2021 is an important year for Ineco, as it marks 10 since the opening of the subsidiary Inecomex. In its more than 20 years of experience in Mexico, the company has developed more than 40 projects
The passenger rolling stock will be designed according to the three types of service to be provided: long distance, regular and tourism. The trains will be modular, allowing multiple sets of trains to be coupled together in order to increase capacity as required. The coaches will have two doors each and a passageway between them; they will also be accessible for passengers with reduced mobility. In terms of performance, they will have a maximum speed of 160 km/h, operate in both directions and have a seating capacity of up to 450, which can be adjusted to meet demand. The project is planned for the use of diesel and diesel-electric rolling stock.
The freight rolling stock will use diesel traction with an installed capacity for a maximum speed of 100 km/h and a maximum axle weight of 32.5 tonnes. The maximum length will be 1,500 metres and, when running, sidings will be provided to allow trains to pass each other in the event of a breakdown, emergency or overtaking.
Initially, the construction of three rolling stock depots, seven maintenance bases at strategic locations and nine parking garages to house the trains overnight is planned.
A project with considerable impact
According to the federal government, the new railway line will improve connectivity and tourism development in an area where “economic activities are concentrated in a few distant urban centres, with a population of 7.3 million people living in poverty”, which is why “one of the main objectives of the Tren Maya is to boost the region’s economy” and achieve a “multiplier effect” from the investment.
With regard to the protection of the natural environment and the cultural and archaeological heritage, the government stresses that the project strictly complies with existing legislation, as well as considering the scale of the human and material resources for this purpose. In addition, a public consultation involving more than 10,000 people from indigenous communities in the five states through which the route will pass was held at the end of 2019, resulting in a number of agreements.
Basic design criteria
The Tren Maya will be a conventional passenger and freight line more than 1,500 kilometres long, crossing five states. Its objectives include boosting tourism and the agricultural sector, as well as creating employment in the region by encouraging social inclusion, promoting and safeguarding local indigenous cultures, and protecting and rehabilitating the Natural Protected Areas of the Yucatán peninsula.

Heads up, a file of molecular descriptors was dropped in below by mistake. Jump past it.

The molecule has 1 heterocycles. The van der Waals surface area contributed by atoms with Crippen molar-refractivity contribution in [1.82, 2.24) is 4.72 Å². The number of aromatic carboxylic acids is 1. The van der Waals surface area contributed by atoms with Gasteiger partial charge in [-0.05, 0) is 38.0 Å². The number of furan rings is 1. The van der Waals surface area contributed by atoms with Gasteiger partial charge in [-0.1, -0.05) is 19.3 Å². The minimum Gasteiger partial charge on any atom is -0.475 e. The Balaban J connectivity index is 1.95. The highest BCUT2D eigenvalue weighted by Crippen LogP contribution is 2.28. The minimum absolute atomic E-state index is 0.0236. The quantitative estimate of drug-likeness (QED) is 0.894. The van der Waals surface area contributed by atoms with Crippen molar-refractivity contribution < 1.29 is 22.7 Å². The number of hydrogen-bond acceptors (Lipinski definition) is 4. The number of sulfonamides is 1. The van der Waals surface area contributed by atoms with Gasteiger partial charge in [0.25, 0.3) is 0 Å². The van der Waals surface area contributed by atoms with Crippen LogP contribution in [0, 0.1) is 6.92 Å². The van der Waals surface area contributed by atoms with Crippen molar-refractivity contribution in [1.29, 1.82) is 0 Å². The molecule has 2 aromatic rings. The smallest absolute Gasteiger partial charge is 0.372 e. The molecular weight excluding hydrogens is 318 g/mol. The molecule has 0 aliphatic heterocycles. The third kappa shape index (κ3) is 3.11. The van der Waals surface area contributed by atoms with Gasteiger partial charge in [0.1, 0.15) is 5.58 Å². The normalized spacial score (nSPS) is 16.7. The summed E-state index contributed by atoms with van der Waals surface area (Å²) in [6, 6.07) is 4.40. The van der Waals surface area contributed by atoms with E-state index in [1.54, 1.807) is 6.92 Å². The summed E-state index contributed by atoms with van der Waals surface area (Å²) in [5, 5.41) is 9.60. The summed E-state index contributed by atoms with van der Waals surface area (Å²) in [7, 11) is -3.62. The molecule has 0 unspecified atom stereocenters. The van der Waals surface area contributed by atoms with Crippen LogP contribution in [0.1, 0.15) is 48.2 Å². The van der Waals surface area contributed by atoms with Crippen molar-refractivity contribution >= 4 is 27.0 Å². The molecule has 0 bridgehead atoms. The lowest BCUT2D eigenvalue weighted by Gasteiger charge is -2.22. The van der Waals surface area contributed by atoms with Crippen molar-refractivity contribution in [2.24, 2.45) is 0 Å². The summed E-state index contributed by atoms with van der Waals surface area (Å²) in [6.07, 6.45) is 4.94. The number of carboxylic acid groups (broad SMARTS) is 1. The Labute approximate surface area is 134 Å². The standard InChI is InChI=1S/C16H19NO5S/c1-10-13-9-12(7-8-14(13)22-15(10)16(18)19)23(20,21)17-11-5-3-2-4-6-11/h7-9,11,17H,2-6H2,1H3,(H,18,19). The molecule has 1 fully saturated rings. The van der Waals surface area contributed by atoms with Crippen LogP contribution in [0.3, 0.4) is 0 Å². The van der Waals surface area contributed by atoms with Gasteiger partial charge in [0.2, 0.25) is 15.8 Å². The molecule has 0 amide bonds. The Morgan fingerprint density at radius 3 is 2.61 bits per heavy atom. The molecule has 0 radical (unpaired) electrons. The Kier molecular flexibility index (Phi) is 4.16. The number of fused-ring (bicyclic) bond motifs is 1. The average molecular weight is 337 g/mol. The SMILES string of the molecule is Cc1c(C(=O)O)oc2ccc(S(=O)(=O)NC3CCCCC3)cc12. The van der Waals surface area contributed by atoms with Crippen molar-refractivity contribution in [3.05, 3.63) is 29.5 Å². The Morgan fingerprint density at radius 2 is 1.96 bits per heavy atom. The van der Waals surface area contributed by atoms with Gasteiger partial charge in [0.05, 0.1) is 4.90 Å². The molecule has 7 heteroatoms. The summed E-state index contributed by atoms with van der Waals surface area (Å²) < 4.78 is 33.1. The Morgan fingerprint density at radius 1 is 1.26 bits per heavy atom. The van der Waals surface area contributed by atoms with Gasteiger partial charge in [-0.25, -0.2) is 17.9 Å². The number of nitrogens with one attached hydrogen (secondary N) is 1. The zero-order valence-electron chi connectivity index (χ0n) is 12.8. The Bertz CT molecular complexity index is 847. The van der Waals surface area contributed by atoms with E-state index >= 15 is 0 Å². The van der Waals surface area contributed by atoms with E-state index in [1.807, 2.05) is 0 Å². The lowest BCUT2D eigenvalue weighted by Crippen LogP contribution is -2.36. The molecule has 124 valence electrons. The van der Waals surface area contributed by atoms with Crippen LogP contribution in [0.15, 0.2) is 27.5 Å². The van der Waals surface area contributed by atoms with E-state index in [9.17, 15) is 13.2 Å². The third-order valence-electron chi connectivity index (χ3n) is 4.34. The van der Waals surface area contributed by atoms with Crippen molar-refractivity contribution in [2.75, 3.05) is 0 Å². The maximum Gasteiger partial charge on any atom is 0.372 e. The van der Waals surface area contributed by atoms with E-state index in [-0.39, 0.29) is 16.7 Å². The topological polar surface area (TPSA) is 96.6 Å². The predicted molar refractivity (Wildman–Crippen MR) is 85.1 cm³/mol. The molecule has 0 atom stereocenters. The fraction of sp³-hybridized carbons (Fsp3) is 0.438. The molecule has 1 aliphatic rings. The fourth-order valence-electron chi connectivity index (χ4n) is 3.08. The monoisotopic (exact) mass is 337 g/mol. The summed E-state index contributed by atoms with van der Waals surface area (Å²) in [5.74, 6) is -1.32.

The basic design criteria are:
- Maximum design speed: 160 km/h for passengers and 100 km/h for freight.
- Track gauge: 1,435 mm.
- Rail: continuous welded, 115 RE.
- Sleeper: monolithic concrete.
- Anchoring: elastic.
- Distance between tracks: 5.00 m on double track, 7.60 m on sidings.
- Track devices: AREMA (American Railway Engineering and Maintenance-of-Way Association) type.
- Maximum descending gradient: 1.5%.
- Minimum radius for Maximum Speed: 1,750 m.
- Sidings: approximately every 25 km on single track and every 50 km on double track.
the 10th anniversary of THE SUBSIDIARY Inecomex
By Salomé Fernández, director of Inecomex and of Ineco’s North America Account
2021 is a significant year for Ineco, as it marks 10 years since the opening of the Mexican subsidiary Inecomex. A country in which Ineco has more than 20 years of experience, and more than 40 projects behind it. The route reached its first major milestone in 2006, with the Buenavista-Cuautitlán commuter line for Ferrocarriles Suburbanos de Ciudad de México, a project that allowed the company to open a delegation in the country. Ineco participated in the preparation of the tender for the consortium led by Construcciones y Auxiliar de Ferrocarriles (CAF) and carried out the coordination, design, construction supervision and commissioning of the line. In two years, 27 kilometres of line were renovated and new sections of track, six stations and interchanges were built, in addition to the installation of a new electrification, signalling and communications system.
In the airport sector, Ineco began its work in Mexico with Aena Internacional, providing support in the first studies carried out for Grupo Aeroportuario del Pacífico (GAP), starting from 2000 with the drafting of the Master Development Programmes for its 12 airports. Since then, Ineco and Inecomex have continued to work on the periodic updates of the Programmes, most recently in 2019 for the period 2020-2034 (see IT 68).
Ineco participated in the project management of the extension works of line 12 of the Mexico City Metro since 2016 (see IT 66); and since 2011, it has been managing and supervising the management, extension and maintenance works of the 148 kilometre Guadalajara Colima motorway (see IT 46 y 52), including, due to its technical complexity, the project management of the doubling of the carriageway of the ‘mountain section’ (see IT 70), which is currently underway. This 14-year contract led to the opening of the company’s second subsidiary, Inecomex, which is now celebrating its 10th anniversary. The company currently has a team of more than 50 people and offices in Mexico City, Guadalajara and Ciudad Guzmán.